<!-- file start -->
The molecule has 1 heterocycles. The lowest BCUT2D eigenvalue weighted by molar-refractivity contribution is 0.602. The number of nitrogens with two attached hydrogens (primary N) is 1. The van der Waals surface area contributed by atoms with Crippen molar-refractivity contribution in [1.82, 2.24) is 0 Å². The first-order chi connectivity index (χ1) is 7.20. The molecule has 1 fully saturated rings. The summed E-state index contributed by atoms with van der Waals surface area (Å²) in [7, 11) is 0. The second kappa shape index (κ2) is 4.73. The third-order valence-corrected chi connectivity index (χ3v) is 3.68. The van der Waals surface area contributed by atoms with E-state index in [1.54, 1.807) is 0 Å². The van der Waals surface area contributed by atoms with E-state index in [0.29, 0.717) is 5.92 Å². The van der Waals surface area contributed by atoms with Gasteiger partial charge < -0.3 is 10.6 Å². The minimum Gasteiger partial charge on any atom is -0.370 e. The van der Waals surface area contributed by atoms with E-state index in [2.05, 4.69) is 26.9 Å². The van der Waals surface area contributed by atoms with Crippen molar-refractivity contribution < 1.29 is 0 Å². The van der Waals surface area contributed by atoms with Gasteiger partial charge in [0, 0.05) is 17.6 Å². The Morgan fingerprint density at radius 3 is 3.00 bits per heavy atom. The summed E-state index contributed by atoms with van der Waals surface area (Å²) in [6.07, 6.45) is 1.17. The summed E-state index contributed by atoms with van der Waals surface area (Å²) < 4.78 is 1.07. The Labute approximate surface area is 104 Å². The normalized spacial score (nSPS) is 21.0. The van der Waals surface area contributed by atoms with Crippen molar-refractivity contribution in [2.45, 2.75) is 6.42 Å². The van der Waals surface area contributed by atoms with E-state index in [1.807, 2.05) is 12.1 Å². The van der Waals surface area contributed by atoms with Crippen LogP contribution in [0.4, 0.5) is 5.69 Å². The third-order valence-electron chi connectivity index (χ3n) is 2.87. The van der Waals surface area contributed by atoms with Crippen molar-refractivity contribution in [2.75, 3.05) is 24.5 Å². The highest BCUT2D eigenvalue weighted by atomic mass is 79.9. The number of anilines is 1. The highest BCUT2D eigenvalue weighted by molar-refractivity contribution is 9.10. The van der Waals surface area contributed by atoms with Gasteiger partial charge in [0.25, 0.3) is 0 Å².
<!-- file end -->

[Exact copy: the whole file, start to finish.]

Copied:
The molecule has 1 heterocycles. The lowest BCUT2D eigenvalue weighted by molar-refractivity contribution is 0.602. The number of nitrogens with two attached hydrogens (primary N) is 1. The van der Waals surface area contributed by atoms with Crippen molar-refractivity contribution in [1.82, 2.24) is 0 Å². The first-order chi connectivity index (χ1) is 7.20. The molecule has 1 fully saturated rings. The summed E-state index contributed by atoms with van der Waals surface area (Å²) in [7, 11) is 0. The second kappa shape index (κ2) is 4.73. The third-order valence-corrected chi connectivity index (χ3v) is 3.68. The van der Waals surface area contributed by atoms with E-state index in [1.54, 1.807) is 0 Å². The van der Waals surface area contributed by atoms with E-state index in [0.29, 0.717) is 5.92 Å². The van der Waals surface area contributed by atoms with Gasteiger partial charge < -0.3 is 10.6 Å². The minimum Gasteiger partial charge on any atom is -0.370 e. The van der Waals surface area contributed by atoms with E-state index in [2.05, 4.69) is 26.9 Å². The van der Waals surface area contributed by atoms with Crippen molar-refractivity contribution < 1.29 is 0 Å². The van der Waals surface area contributed by atoms with Gasteiger partial charge in [0, 0.05) is 17.6 Å². The Morgan fingerprint density at radius 3 is 3.00 bits per heavy atom. The summed E-state index contributed by atoms with van der Waals surface area (Å²) in [6.07, 6.45) is 1.17. The summed E-state index contributed by atoms with van der Waals surface area (Å²) < 4.78 is 1.07. The Labute approximate surface area is 104 Å². The normalized spacial score (nSPS) is 21.0. The van der Waals surface area contributed by atoms with Crippen molar-refractivity contribution in [2.45, 2.75) is 6.42 Å². The van der Waals surface area contributed by atoms with E-state index in [1.807, 2.05) is 12.1 Å². The van der Waals surface area contributed by atoms with Crippen LogP contribution in [0.4, 0.5) is 5.69 Å². The third-order valence-electron chi connectivity index (χ3n) is 2.87. The van der Waals surface area contributed by atoms with Crippen molar-refractivity contribution in [2.75, 3.05) is 24.5 Å². The highest BCUT2D eigenvalue weighted by atomic mass is 79.9. The number of anilines is 1. The highest BCUT2D eigenvalue weighted by molar-refractivity contribution is 9.10. The van der Waals surface area contributed by atoms with Gasteiger partial charge in [0.25, 0.3) is 0 Å².